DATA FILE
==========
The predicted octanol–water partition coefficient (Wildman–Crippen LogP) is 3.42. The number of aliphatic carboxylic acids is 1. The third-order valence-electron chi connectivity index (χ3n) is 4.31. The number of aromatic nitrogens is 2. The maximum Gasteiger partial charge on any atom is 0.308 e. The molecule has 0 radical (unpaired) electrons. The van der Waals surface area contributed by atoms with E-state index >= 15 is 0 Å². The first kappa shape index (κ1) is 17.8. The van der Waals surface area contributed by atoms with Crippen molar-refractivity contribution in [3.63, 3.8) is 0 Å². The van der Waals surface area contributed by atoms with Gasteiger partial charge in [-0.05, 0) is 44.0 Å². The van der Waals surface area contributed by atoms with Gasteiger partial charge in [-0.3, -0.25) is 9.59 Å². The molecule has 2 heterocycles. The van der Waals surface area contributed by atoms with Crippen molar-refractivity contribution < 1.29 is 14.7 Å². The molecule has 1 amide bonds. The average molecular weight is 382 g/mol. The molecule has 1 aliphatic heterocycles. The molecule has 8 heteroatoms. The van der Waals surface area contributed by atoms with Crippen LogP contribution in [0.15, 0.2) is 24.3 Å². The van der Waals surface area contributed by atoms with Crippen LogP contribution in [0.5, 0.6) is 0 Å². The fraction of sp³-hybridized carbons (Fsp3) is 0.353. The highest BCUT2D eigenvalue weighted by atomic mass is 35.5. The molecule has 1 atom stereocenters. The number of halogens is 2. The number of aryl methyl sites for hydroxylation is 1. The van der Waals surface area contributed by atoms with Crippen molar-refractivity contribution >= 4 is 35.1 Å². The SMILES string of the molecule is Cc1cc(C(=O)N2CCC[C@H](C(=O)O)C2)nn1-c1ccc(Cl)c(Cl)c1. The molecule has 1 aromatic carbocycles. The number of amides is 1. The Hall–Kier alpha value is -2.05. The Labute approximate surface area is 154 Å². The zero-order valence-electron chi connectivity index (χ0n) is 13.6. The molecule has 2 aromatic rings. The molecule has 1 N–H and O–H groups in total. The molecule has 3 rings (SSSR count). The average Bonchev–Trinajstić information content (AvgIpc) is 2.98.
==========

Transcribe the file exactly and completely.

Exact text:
The predicted octanol–water partition coefficient (Wildman–Crippen LogP) is 3.42. The number of aliphatic carboxylic acids is 1. The third-order valence-electron chi connectivity index (χ3n) is 4.31. The number of aromatic nitrogens is 2. The maximum Gasteiger partial charge on any atom is 0.308 e. The molecule has 0 radical (unpaired) electrons. The van der Waals surface area contributed by atoms with E-state index >= 15 is 0 Å². The first kappa shape index (κ1) is 17.8. The van der Waals surface area contributed by atoms with Crippen molar-refractivity contribution in [3.63, 3.8) is 0 Å². The van der Waals surface area contributed by atoms with Gasteiger partial charge in [-0.05, 0) is 44.0 Å². The van der Waals surface area contributed by atoms with Gasteiger partial charge in [-0.3, -0.25) is 9.59 Å². The molecule has 2 heterocycles. The van der Waals surface area contributed by atoms with Crippen molar-refractivity contribution < 1.29 is 14.7 Å². The molecule has 1 amide bonds. The average molecular weight is 382 g/mol. The molecule has 1 aliphatic heterocycles. The molecule has 8 heteroatoms. The van der Waals surface area contributed by atoms with Crippen LogP contribution in [0.15, 0.2) is 24.3 Å². The van der Waals surface area contributed by atoms with Crippen LogP contribution in [0.5, 0.6) is 0 Å². The fraction of sp³-hybridized carbons (Fsp3) is 0.353. The highest BCUT2D eigenvalue weighted by atomic mass is 35.5. The molecule has 1 atom stereocenters. The number of halogens is 2. The number of aryl methyl sites for hydroxylation is 1. The van der Waals surface area contributed by atoms with Crippen molar-refractivity contribution >= 4 is 35.1 Å². The SMILES string of the molecule is Cc1cc(C(=O)N2CCC[C@H](C(=O)O)C2)nn1-c1ccc(Cl)c(Cl)c1. The molecule has 1 aromatic carbocycles. The number of amides is 1. The Hall–Kier alpha value is -2.05. The Labute approximate surface area is 154 Å². The zero-order valence-electron chi connectivity index (χ0n) is 13.6. The molecule has 2 aromatic rings. The molecule has 1 N–H and O–H groups in total. The molecule has 3 rings (SSSR count). The average Bonchev–Trinajstić information content (AvgIpc) is 2.98.